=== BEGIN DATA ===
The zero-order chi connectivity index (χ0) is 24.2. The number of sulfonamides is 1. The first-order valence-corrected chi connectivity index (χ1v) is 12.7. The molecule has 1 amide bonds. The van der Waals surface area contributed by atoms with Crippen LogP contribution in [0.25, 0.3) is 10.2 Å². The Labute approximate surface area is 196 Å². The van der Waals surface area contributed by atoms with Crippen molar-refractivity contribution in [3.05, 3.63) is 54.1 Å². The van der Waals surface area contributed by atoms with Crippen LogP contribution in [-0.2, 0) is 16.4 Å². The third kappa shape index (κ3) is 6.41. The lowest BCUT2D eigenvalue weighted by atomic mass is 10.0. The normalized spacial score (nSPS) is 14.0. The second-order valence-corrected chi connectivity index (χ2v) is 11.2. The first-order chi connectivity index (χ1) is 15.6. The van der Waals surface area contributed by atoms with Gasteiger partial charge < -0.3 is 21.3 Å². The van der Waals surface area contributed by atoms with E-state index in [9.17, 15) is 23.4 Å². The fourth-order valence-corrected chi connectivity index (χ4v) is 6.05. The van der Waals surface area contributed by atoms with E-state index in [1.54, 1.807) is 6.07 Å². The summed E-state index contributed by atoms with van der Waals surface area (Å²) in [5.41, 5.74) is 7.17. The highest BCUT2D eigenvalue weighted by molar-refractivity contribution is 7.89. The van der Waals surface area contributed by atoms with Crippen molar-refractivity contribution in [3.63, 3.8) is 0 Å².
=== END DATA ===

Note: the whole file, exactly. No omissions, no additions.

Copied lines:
The zero-order chi connectivity index (χ0) is 24.2. The number of sulfonamides is 1. The first-order valence-corrected chi connectivity index (χ1v) is 12.7. The molecule has 1 amide bonds. The van der Waals surface area contributed by atoms with Crippen LogP contribution in [0.25, 0.3) is 10.2 Å². The Labute approximate surface area is 196 Å². The van der Waals surface area contributed by atoms with Crippen molar-refractivity contribution in [3.05, 3.63) is 54.1 Å². The van der Waals surface area contributed by atoms with Crippen LogP contribution in [-0.2, 0) is 16.4 Å². The third kappa shape index (κ3) is 6.41. The lowest BCUT2D eigenvalue weighted by atomic mass is 10.0. The normalized spacial score (nSPS) is 14.0. The second-order valence-corrected chi connectivity index (χ2v) is 11.2. The first-order chi connectivity index (χ1) is 15.6. The van der Waals surface area contributed by atoms with Gasteiger partial charge < -0.3 is 21.3 Å². The van der Waals surface area contributed by atoms with E-state index in [9.17, 15) is 23.4 Å². The fourth-order valence-corrected chi connectivity index (χ4v) is 6.05. The van der Waals surface area contributed by atoms with E-state index in [1.54, 1.807) is 6.07 Å². The summed E-state index contributed by atoms with van der Waals surface area (Å²) in [5.41, 5.74) is 7.17. The highest BCUT2D eigenvalue weighted by molar-refractivity contribution is 7.89. The van der Waals surface area contributed by atoms with Crippen molar-refractivity contribution in [3.63, 3.8) is 0 Å².